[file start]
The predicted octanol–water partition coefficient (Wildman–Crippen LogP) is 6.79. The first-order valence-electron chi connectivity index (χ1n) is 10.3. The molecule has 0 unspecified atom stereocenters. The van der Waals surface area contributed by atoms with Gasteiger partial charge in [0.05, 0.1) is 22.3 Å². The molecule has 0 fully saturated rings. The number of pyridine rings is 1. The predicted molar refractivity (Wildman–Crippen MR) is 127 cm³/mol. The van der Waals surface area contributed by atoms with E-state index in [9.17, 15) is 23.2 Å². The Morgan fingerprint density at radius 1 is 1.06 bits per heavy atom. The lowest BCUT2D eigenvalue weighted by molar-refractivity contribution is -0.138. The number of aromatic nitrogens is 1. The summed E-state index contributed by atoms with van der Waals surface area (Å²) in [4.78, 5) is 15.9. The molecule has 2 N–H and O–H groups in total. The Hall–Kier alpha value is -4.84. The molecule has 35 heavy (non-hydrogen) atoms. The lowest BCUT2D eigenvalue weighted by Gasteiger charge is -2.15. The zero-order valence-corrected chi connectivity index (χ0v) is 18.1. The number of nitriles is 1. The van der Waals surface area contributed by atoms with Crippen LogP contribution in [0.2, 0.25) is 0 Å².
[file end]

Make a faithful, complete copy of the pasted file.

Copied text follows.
The predicted octanol–water partition coefficient (Wildman–Crippen LogP) is 6.79. The first-order valence-electron chi connectivity index (χ1n) is 10.3. The molecule has 0 unspecified atom stereocenters. The van der Waals surface area contributed by atoms with Gasteiger partial charge in [0.05, 0.1) is 22.3 Å². The molecule has 0 fully saturated rings. The number of pyridine rings is 1. The predicted molar refractivity (Wildman–Crippen MR) is 127 cm³/mol. The van der Waals surface area contributed by atoms with E-state index in [9.17, 15) is 23.2 Å². The Morgan fingerprint density at radius 1 is 1.06 bits per heavy atom. The lowest BCUT2D eigenvalue weighted by molar-refractivity contribution is -0.138. The number of aromatic nitrogens is 1. The summed E-state index contributed by atoms with van der Waals surface area (Å²) in [4.78, 5) is 15.9. The molecule has 2 N–H and O–H groups in total. The Hall–Kier alpha value is -4.84. The molecule has 35 heavy (non-hydrogen) atoms. The lowest BCUT2D eigenvalue weighted by Gasteiger charge is -2.15. The zero-order valence-corrected chi connectivity index (χ0v) is 18.1. The number of nitriles is 1. The van der Waals surface area contributed by atoms with Crippen LogP contribution in [0.2, 0.25) is 0 Å².